Creating a Multitenant Health Platform with Directus

Creating a Multitenant Health Platform with Directus
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This is an edited script of the talk I gave in the Directus Berlin User Group in July 2023. You can check out the talk here or download the presentation slides at the end of the article.

Today we're going to be talking a bit about multitenancy in Directus; or, in other words, we're going to see how you can make your single Directus instance serve multiple users. We'll start by going over the definition of multitenancy and the reasons why we may need it. Then, we'll look at an implementation example based on our own experiences with multitenancy, some of the challenges we came across, and what we learned. Hopefully, by the end of this article you'll have a clearer idea of how you can setup a basic multitenant configuration in your own projects!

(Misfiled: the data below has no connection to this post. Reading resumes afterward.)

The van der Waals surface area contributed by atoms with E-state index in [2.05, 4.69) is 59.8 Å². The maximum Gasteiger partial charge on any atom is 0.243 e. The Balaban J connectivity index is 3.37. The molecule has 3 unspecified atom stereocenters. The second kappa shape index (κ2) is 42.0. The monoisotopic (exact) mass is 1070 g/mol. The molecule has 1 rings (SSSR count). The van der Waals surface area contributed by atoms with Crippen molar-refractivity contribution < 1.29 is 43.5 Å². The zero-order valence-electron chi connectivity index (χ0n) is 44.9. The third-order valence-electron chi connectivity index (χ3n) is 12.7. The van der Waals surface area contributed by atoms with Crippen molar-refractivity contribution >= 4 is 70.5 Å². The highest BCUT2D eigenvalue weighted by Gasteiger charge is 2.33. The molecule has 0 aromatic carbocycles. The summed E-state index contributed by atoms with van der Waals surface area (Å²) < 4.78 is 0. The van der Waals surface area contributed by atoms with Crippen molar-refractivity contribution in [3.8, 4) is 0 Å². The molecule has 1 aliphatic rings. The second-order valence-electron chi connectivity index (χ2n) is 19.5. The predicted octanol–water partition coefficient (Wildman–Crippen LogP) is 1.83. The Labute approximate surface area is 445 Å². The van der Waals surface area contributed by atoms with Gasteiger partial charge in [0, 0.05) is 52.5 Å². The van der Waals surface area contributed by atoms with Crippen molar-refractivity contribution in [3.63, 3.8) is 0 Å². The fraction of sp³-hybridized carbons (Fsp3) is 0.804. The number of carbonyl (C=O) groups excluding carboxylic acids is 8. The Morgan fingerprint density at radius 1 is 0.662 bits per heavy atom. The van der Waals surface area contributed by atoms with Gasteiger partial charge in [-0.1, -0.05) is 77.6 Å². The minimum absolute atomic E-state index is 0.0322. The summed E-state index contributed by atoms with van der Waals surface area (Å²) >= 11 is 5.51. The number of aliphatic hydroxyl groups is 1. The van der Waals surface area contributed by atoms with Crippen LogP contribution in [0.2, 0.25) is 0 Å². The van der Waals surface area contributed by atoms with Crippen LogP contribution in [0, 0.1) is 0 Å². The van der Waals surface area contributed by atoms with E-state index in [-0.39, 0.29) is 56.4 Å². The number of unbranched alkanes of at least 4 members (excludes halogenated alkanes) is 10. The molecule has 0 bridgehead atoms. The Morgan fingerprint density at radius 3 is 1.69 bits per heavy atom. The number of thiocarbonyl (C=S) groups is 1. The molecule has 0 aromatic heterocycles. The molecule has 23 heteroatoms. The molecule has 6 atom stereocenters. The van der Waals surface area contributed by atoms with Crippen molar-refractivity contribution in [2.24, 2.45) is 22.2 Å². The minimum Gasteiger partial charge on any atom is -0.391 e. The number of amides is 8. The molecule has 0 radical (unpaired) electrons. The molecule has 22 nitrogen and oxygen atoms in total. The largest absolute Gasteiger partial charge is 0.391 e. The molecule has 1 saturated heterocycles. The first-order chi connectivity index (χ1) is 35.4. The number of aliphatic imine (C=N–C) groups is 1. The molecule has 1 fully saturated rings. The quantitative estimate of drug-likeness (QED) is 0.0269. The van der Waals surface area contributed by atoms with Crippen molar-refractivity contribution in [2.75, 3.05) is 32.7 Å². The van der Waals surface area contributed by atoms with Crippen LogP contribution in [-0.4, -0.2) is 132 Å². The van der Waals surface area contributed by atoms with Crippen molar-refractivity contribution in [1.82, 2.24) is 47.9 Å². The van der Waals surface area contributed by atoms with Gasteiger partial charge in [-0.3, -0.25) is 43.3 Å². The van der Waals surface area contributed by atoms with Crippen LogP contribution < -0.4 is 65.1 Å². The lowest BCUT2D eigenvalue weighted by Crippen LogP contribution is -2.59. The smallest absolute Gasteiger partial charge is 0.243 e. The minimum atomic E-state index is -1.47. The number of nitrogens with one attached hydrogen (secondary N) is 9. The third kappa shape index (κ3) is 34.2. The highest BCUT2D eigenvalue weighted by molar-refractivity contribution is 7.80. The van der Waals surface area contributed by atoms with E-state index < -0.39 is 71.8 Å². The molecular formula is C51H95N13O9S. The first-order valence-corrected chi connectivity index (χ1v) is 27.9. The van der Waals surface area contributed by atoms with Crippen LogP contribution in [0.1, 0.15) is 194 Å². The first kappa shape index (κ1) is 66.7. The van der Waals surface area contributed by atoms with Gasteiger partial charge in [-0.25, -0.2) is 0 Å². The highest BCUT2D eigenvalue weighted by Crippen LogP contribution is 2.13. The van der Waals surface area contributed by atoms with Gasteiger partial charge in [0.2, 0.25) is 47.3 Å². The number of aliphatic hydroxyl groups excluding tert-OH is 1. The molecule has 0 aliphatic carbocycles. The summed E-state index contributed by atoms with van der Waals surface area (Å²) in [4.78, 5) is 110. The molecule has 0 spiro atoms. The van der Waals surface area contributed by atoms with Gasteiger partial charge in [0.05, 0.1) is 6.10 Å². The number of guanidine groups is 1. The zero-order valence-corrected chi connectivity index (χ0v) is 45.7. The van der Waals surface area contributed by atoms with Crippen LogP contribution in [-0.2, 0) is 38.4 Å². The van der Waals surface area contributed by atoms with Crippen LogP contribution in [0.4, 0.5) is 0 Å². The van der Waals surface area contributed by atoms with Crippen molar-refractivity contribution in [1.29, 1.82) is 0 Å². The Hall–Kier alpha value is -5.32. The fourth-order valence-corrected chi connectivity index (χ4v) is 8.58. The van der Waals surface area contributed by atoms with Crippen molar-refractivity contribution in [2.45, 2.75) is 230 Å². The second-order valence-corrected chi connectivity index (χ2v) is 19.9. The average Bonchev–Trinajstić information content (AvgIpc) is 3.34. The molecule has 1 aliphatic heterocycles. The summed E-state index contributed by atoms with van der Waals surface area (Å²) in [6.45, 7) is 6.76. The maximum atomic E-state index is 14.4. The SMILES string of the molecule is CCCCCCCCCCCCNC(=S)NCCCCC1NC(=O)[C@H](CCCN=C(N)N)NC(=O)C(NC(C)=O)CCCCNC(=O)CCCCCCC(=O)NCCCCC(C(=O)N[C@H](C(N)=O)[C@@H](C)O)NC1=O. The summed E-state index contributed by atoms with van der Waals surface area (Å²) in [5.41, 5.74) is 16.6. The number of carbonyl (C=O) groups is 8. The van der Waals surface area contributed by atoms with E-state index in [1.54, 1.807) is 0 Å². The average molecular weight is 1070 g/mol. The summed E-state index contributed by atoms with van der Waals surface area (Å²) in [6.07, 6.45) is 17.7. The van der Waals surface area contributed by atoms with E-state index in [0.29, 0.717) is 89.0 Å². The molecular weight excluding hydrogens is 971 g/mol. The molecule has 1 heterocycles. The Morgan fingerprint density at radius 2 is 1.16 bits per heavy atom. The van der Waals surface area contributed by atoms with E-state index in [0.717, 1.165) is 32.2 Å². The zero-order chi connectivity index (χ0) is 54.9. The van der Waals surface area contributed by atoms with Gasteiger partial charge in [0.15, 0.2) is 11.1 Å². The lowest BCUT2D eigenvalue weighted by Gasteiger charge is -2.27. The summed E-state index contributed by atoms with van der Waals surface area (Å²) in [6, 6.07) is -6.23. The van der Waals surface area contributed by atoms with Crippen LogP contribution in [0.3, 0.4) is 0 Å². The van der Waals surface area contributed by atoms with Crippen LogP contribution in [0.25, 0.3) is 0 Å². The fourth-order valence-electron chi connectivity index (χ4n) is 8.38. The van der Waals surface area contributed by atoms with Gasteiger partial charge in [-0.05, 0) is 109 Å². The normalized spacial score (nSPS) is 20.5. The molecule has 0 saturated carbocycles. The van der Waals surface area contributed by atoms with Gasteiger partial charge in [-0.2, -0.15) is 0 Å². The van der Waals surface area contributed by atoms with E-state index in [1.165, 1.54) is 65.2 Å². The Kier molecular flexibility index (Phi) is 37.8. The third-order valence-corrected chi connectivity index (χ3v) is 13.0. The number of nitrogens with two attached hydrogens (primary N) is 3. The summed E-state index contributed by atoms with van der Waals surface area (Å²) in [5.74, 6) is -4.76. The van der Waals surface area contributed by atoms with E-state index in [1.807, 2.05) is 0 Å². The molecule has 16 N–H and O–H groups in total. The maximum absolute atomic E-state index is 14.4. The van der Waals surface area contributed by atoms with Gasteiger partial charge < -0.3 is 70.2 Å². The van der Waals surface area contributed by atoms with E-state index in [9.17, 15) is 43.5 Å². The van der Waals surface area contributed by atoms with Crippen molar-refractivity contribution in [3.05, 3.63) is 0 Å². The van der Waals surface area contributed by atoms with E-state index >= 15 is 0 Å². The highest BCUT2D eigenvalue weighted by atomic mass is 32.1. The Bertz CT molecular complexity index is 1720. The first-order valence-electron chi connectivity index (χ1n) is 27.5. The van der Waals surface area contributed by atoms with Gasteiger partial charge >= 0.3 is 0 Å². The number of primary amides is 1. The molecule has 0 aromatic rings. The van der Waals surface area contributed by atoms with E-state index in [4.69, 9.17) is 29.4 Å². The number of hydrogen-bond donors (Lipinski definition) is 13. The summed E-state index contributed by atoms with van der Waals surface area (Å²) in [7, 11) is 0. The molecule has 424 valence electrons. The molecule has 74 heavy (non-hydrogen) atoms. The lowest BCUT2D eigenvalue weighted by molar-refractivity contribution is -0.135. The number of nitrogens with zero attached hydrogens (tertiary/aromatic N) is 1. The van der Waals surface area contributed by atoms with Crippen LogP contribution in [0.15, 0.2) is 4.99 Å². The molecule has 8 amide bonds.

What is multitenancy?

Multitenancy is an architecture where you have one single instance of your application serving multiple users, which can be individuals or groups. For example, let's say you setup a CMS for a group of schools so they can setup their own blog. With multitenancy, you could have all schools using the same instance to manage their content while ensuring that each school only has access to content belonging to them.

Use cases

But why would you want to do that? Why not just setup individual instances for each school that would like to use your CMS? Well, maybe you want to lower infrastructure costs. In some situations (and I want to stress "some"), it may be cheaper to just have one single instance running, especially if you don't expect heavy traffic. However, scaling up one instance can be more expensive than just having multiple instances, so this benefit is very much context-dependent.